Export incentives: Aligning new policy with WTO norms to benefit MSMEs most

As a benefit to exporters, the Merchandise Exports from India Scheme (MEIS) was introduced in the Foreign Trade Policy of India for 2015-20. The intention behind MEIS was to offset infrastructural inefficiencies and associated costs, thereby making India’s products more competitive in the global market. The benefits available under MEIS are in the form of transferrable duty credit scrips which the exporter can use for the payment of Customs duties applicable on imports. Given such significant benefits, MEIS has proved to be crucial in reducing the overall cost involved in exports and has especially been popular among the country’s MSME sector which in the previous financial year accounted for almost half of the country’s exports.

 

Violating WTO Guidelines

 

Nevertheless, the response from the international community was not so overwhelming as the USA considered MEIS to be in direct violation of the World Trade Organisation (WTO) Guidelines (WTO Guidelines). As per the WTO Guidelines, for a country to offer export subsidies, its per capita Gross National Income (GNI) could not exceed $1000 for three consecutive years. The USA argued that India became ineligible to offer subsidies in 2017 when it surpassed the above threshold for three consecutive years.

 

The violation is still debatable, particularly since the Government is confident that the eight-year period of phasing out export subsidies granted to developing countries is applicable to India. However, in the wake of this backlash, the Indian Government may not want to disturb the delicate trade equilibrium.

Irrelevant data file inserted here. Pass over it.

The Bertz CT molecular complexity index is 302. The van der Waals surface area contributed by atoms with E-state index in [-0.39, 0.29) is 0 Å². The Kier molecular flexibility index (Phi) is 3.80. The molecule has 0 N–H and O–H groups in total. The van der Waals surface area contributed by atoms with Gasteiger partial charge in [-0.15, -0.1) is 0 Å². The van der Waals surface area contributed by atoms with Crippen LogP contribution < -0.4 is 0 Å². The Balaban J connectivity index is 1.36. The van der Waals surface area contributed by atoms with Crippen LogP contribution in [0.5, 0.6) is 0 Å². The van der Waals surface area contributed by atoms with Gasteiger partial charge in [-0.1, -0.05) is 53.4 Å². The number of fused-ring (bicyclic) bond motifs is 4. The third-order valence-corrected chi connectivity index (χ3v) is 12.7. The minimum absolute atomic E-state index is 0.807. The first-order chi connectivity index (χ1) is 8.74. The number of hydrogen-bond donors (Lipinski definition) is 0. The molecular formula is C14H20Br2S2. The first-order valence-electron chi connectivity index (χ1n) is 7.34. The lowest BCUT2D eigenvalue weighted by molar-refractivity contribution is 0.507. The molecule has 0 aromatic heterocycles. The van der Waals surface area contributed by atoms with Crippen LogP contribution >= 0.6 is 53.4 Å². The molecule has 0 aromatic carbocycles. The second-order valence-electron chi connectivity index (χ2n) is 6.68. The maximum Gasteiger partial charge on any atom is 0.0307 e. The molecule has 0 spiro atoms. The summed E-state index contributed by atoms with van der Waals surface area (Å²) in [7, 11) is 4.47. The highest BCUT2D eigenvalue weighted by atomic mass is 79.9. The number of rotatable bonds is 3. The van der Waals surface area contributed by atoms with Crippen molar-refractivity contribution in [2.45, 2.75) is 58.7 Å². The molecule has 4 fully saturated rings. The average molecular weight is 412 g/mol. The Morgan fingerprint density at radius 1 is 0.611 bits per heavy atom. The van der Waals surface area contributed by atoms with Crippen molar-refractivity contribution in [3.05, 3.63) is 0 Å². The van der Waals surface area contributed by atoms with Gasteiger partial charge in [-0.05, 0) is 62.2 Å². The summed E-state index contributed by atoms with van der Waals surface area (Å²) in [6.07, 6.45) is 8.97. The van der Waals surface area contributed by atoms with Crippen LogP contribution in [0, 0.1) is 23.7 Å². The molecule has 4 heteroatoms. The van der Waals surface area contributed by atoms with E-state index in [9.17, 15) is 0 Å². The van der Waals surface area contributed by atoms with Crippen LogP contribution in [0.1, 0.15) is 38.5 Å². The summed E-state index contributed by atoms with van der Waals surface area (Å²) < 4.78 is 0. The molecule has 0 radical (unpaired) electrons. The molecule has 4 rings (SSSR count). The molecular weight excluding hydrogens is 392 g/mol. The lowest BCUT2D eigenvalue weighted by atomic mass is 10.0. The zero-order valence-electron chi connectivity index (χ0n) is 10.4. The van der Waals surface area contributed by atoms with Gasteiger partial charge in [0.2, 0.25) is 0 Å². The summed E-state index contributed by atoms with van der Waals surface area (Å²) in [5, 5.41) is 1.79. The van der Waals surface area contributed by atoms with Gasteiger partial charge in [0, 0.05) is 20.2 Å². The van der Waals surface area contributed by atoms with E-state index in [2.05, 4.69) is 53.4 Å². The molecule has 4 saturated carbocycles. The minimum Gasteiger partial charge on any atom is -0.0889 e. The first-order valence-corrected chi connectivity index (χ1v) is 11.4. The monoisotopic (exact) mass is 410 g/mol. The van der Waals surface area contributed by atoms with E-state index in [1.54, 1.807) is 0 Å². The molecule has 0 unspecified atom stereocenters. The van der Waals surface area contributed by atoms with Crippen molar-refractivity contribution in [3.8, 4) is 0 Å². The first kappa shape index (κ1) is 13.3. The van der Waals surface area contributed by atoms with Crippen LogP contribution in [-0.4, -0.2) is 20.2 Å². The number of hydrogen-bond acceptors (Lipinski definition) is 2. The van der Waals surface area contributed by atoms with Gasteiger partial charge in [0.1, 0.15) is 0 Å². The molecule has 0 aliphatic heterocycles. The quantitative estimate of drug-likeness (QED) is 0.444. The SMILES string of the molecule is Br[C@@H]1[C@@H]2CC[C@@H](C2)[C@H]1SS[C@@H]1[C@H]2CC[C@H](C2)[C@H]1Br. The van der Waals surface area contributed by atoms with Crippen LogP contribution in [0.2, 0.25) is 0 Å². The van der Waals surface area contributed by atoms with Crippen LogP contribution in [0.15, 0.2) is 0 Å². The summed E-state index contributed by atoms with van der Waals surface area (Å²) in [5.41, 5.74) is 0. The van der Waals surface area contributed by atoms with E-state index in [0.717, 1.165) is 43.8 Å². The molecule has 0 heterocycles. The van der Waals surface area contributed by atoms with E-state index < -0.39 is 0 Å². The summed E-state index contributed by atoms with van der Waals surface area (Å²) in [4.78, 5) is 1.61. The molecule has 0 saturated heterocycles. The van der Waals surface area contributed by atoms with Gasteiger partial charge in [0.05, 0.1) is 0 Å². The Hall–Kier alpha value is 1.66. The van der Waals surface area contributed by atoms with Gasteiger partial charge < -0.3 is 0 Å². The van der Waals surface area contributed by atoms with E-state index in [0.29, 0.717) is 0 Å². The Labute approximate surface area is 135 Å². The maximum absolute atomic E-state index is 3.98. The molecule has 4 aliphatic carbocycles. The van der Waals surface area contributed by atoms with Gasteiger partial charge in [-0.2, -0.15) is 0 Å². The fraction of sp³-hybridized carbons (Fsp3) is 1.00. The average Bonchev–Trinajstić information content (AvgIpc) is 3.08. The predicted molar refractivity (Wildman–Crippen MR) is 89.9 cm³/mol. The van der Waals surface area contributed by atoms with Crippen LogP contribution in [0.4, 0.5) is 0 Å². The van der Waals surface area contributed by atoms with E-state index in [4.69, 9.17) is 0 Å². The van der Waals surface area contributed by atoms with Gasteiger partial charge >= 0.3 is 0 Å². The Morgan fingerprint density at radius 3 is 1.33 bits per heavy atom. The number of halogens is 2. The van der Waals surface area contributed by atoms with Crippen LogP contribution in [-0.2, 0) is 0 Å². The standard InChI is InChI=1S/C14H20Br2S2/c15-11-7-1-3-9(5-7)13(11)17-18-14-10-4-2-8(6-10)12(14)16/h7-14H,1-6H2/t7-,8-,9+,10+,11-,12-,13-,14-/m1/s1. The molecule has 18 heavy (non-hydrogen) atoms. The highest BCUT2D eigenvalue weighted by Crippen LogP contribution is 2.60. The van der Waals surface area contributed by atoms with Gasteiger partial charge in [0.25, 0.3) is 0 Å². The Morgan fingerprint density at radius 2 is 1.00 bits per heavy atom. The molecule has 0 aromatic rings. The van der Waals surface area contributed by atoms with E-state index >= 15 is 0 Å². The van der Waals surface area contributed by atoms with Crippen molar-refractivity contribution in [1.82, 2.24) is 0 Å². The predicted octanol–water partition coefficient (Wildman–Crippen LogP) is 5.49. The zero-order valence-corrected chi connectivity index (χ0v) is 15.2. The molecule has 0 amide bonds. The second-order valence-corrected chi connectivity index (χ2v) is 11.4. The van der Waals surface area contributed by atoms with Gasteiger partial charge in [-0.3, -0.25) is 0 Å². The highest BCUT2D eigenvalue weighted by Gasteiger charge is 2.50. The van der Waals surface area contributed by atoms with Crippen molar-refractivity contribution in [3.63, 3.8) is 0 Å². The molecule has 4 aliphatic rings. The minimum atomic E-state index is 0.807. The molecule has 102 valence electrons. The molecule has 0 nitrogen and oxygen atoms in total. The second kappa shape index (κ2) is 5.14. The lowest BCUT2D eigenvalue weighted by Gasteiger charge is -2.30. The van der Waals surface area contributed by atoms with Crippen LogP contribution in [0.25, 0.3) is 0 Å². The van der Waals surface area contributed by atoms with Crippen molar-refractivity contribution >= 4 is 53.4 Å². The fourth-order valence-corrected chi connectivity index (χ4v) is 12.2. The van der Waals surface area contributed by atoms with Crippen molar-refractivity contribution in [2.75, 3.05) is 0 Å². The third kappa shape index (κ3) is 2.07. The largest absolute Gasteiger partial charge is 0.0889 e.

Also read: Borrowing from NBFCs? Here’s checklist of 5 must-haves for MSMEs before selecting right lender

 

Almost unanimously regarded as the country’s engine of growth, the country’s MSME sector is understandably at the centre of economic policymaking. Any policy revision adversely affecting the MSME sector has the potential to cause economic disruption since it puts to risk almost 63 million businesses. A complete withdrawal of the MEIS in response to international pressure would have placed an additional burden on the MSME sector which is already struggling to counter the reduction in demand due to global economic slowdown. Keeping this in mind, the Government has introduced the Rebate of State & Central Taxes and Levies (RoSCTL) Scheme as an interim measure.